HoosierNation.com takes an in-depth look back at the Hoosiers' 38-21 win over Akron. We break down and grade every facet of the game and IU's effort in a victory that moved them to 3-0 for the second time in three years…

Rushing offense – A-

After relying on Demetrius McCray almost exclusively the week before, Indiana had a great deal of success utilizing three tailbacks Saturday. Darius Willis returned from an ankle injury to lead the team in both carries (15) and yards (66). Willis showed the blend of power and speed that made him a national caliber recruit two seasons ago. Burgess, meanwhile, was right behind Willis with 13 carries for 59 yards and a touchdown. Considered the team's short-yardage runner, Burgess showed the ability to break tackles during a solid afternoon. On top of that, he also displayed excellent vision on his five-yard touchdown run where he bounced outside as well as some elusiveness. McCray added another 45 yards on 12 carries, giving IU three formidable options as it heads into the Big Ten. All three figure to be a part of next week's Michigan game-plan. A great deal of credit also needs to go to an offensive line that has created some holes for each of IU's running backs. Left guard Justin Pagan's return a week ago from a sprained ankle has coincided with the upswing in productivity, and that's likely no coincidence.

Notable: Indiana ran the ball five times on third down Saturday and converted each time. Four of those short-yardage conversions were on 3rd and 1 or 3rd and 2, but Darius Willis also had an eight –yard run on a 3rd and 4 as well. That success helped Indiana turn in a sparkling 10-of-15 performance on third down conversions, easily the best effort during the non-conference slate.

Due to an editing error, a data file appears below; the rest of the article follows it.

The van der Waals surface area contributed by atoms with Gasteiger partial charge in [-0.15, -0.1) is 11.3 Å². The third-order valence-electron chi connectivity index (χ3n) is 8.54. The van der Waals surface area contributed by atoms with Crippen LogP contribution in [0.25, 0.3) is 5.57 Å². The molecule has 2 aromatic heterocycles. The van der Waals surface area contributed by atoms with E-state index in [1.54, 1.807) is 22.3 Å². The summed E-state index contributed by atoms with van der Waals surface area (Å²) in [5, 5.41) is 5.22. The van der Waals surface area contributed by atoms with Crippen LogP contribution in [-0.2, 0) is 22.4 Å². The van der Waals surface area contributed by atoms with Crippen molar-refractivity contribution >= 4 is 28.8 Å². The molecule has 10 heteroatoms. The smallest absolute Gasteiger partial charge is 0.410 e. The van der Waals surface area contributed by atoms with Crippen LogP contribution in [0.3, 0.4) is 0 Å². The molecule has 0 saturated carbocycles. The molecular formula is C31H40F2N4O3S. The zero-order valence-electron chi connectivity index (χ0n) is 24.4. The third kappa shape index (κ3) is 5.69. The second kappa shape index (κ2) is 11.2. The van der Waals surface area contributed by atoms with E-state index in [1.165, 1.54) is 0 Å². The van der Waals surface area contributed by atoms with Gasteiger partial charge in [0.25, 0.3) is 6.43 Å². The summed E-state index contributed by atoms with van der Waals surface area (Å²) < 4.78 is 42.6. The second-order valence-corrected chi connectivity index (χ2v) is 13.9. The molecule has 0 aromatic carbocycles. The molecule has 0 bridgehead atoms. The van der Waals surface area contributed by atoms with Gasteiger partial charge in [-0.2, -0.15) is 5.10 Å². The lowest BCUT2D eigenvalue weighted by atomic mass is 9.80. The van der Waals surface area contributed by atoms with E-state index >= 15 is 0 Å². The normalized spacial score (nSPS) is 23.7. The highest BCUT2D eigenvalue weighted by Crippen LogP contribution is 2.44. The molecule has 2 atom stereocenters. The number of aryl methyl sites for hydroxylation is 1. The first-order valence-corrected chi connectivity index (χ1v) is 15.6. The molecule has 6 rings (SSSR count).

Passing offense – B-
It was another good – but not great – afternoon for the Hoosiers' junior signal caller. After going 6-for-9 in the first quarter to help IU to an early lead, Chappell misfired on his first six throws of the second quarter, including an underthrown sideline route to Terrance Turner that was intercepted at the Akron three-yard line. Chappell bounced back from those early second quarter struggles to orchestrate a critical 12-play, 77-yard, 5 ½ minute touchdown drive at the end of the quarter that put IU back on top, 17-14. Chappell was a perfect 5-for-5 for 44 yards on that drive and finished 18-of-28 for 163 yards with two touchdowns and an interception. His interception was a poorly thrown ball, and the passing game produced a second turnover when Tandon Doss fumbled away the ball on IU's first possession of the second half. Those are miscues that the offense can't make once Big Ten action gets underway.

Notable: Tandon Doss has caught 21 passes for 270 yards in three games and is among the national leaders in both categories. His 7.0 receptions/game ranks 13th in the country, and his 90.0 receiving yards per outing ranks 30th. Doss ranks third in the Big Ten in both categories behind Minnesota's Eric Decker (27 catches, 415 yards) and Michigan State's Blair White (22 catches, 342 yards).

Rushing defense – A
Don't let Akron's final game total of 106 rushing yards fool you – Indiana completely shut down the Zips on the ground. Of Akron's rushing total, 75 came in the final seven minutes of the game after IU had opened a 24-point lead and removed its starters. Before they exited, Akron had managed only 31 rushing yards on 22 carries with a long run of only six yards. Akron starting quarterback Matt Rodgers was probably a bit of a concern for the IU defense entering the contest since he is a dual-threat, but Rodgers was held to 18 yards on 10 carries and was sacked three times. Indiana had hoped to shut down the Akron running game and force Rodgers to beat them with his arm, and he was unable to do so. The assignment will get much more difficult beginning next week when IU goes up against Michigan, but so far, so good for IU's rush defense.